Leica has been praised for a century for its precise engineering while understanding the importance of design. As a result, Leica has created tools that are the perfect balance of purpose and emotion. At the heart of this praise is the collaboration with AUDI design and the creation of the Leica T-Unibody. The Unibody was painstakingly made by hand and machined from a single, solid block of aluminum, with a sleek and tactile finish. The new body is a natural extension of the user’s hand and photographic vision allowing complete focus on crafting the perfect image. Using the integrated Wi-Fi module these images can be wirelessly transmitted to smartphones, tablets, and various social media platforms via the new Leica-T app which is available for iOS devices. Leica customers can also download image processing software, Adobe® Photoshop® Lightroom®, free after registering their camera on the Leica website. The digital image processing software offers a comprehensive range of functions for the management, processing, and presentation of pictures and video.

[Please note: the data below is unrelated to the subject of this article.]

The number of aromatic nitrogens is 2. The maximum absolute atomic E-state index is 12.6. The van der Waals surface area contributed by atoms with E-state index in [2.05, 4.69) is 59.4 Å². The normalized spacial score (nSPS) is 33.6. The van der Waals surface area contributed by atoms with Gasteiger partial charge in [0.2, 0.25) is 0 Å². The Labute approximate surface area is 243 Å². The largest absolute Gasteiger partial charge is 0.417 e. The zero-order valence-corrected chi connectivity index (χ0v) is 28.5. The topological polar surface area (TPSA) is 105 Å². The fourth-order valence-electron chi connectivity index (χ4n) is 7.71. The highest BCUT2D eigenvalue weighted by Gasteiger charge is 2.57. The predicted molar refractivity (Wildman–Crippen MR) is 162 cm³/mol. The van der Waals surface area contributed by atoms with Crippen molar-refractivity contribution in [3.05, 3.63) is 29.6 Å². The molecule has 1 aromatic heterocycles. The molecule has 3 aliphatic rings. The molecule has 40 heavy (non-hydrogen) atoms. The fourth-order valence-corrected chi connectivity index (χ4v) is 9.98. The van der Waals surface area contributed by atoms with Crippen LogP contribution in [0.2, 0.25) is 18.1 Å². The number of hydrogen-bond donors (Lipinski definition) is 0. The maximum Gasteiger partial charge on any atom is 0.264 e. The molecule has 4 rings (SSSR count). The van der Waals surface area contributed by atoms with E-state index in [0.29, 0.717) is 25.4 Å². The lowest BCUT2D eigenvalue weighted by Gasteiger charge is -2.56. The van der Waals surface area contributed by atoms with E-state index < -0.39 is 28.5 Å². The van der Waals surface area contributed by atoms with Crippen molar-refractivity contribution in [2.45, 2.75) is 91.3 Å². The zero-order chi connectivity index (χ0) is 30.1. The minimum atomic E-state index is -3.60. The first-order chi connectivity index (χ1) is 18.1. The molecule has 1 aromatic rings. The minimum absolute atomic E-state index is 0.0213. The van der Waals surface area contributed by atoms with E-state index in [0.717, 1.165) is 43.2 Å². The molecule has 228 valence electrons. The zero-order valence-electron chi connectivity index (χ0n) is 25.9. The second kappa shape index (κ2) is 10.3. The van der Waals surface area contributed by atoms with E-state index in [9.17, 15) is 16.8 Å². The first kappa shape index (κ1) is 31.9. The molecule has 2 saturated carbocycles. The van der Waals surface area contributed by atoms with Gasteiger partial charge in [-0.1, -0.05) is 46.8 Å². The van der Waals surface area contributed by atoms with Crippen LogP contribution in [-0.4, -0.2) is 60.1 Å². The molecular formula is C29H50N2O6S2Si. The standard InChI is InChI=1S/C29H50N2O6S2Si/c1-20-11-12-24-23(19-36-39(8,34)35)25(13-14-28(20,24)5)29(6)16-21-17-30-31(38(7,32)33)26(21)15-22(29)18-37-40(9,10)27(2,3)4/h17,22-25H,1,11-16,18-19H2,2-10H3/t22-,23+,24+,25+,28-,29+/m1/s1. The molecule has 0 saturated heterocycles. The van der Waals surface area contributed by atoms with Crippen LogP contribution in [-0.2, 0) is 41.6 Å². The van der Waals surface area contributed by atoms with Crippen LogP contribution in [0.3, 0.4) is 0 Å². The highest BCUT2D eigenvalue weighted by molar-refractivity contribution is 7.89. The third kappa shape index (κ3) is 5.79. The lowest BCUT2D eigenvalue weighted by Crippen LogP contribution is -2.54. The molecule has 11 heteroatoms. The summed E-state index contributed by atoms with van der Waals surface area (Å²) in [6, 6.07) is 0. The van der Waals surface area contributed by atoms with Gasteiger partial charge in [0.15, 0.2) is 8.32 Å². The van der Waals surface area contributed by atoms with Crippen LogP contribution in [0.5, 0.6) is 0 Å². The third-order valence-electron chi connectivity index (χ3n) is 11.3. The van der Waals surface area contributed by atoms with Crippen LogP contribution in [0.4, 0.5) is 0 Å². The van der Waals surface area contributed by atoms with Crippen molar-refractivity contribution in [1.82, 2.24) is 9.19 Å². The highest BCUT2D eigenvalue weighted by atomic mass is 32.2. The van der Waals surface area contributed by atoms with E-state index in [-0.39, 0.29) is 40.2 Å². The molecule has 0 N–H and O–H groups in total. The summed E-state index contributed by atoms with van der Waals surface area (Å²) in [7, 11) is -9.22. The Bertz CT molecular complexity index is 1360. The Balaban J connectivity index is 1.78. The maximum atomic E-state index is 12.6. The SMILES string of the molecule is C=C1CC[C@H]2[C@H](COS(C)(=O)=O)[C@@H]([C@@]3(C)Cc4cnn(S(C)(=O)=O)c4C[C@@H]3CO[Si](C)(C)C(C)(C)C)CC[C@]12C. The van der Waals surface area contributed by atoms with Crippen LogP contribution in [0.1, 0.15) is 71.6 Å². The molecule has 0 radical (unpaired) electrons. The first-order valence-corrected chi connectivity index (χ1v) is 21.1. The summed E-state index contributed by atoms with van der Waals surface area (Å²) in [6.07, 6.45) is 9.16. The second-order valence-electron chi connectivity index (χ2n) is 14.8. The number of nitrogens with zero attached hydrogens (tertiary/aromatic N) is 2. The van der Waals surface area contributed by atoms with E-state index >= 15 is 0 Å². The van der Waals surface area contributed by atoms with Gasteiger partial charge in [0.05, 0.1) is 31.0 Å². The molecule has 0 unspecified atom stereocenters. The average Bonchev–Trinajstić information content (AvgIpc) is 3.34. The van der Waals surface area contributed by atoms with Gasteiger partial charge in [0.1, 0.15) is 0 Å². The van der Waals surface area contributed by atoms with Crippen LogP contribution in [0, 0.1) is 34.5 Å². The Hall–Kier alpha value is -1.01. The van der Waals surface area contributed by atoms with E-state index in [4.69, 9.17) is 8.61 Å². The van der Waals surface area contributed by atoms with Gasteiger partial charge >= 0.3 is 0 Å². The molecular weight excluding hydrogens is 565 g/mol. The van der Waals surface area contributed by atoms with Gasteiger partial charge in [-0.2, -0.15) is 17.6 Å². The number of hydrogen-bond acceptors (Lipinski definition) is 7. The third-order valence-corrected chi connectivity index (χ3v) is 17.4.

Leica has also collaborated with AUDI Design to create new and unique accessories. These accessories include bags and cases available in yellow, orange-red, black and white. The bags, cases, and straps were designed using the new, innovative Easy-Click system. Easy-Click was designed to effortlessly connect the user’s straps to their bags and cases.